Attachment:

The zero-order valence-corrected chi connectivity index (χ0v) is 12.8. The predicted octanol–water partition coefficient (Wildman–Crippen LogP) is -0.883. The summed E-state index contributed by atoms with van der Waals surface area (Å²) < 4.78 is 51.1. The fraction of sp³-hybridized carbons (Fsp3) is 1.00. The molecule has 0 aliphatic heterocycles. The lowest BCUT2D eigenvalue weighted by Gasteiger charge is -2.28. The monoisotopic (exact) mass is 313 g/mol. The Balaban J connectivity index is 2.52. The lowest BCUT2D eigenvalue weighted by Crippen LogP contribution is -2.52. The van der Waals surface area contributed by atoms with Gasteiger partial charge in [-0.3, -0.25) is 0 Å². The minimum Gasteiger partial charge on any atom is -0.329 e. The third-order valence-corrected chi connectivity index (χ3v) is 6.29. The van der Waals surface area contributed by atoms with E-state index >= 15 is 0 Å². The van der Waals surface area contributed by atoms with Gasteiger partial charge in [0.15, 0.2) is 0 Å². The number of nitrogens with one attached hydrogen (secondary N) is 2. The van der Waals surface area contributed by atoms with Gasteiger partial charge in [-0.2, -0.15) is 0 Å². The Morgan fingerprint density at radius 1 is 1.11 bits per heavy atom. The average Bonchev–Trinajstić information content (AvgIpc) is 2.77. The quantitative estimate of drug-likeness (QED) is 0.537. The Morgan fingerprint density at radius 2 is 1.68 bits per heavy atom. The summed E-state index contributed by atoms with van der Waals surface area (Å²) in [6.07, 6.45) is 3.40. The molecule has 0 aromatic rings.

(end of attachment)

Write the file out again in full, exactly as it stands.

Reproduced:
The zero-order valence-corrected chi connectivity index (χ0v) is 12.8. The predicted octanol–water partition coefficient (Wildman–Crippen LogP) is -0.883. The summed E-state index contributed by atoms with van der Waals surface area (Å²) < 4.78 is 51.1. The fraction of sp³-hybridized carbons (Fsp3) is 1.00. The molecule has 0 aliphatic heterocycles. The lowest BCUT2D eigenvalue weighted by Gasteiger charge is -2.28. The monoisotopic (exact) mass is 313 g/mol. The Balaban J connectivity index is 2.52. The lowest BCUT2D eigenvalue weighted by Crippen LogP contribution is -2.52. The van der Waals surface area contributed by atoms with Gasteiger partial charge in [-0.3, -0.25) is 0 Å². The minimum Gasteiger partial charge on any atom is -0.329 e. The third-order valence-corrected chi connectivity index (χ3v) is 6.29. The van der Waals surface area contributed by atoms with E-state index >= 15 is 0 Å². The van der Waals surface area contributed by atoms with Gasteiger partial charge in [0.15, 0.2) is 0 Å². The number of nitrogens with one attached hydrogen (secondary N) is 2. The van der Waals surface area contributed by atoms with Gasteiger partial charge in [-0.2, -0.15) is 0 Å². The Morgan fingerprint density at radius 1 is 1.11 bits per heavy atom. The average Bonchev–Trinajstić information content (AvgIpc) is 2.77. The quantitative estimate of drug-likeness (QED) is 0.537. The Morgan fingerprint density at radius 2 is 1.68 bits per heavy atom. The summed E-state index contributed by atoms with van der Waals surface area (Å²) in [6.07, 6.45) is 3.40. The molecule has 0 aromatic rings.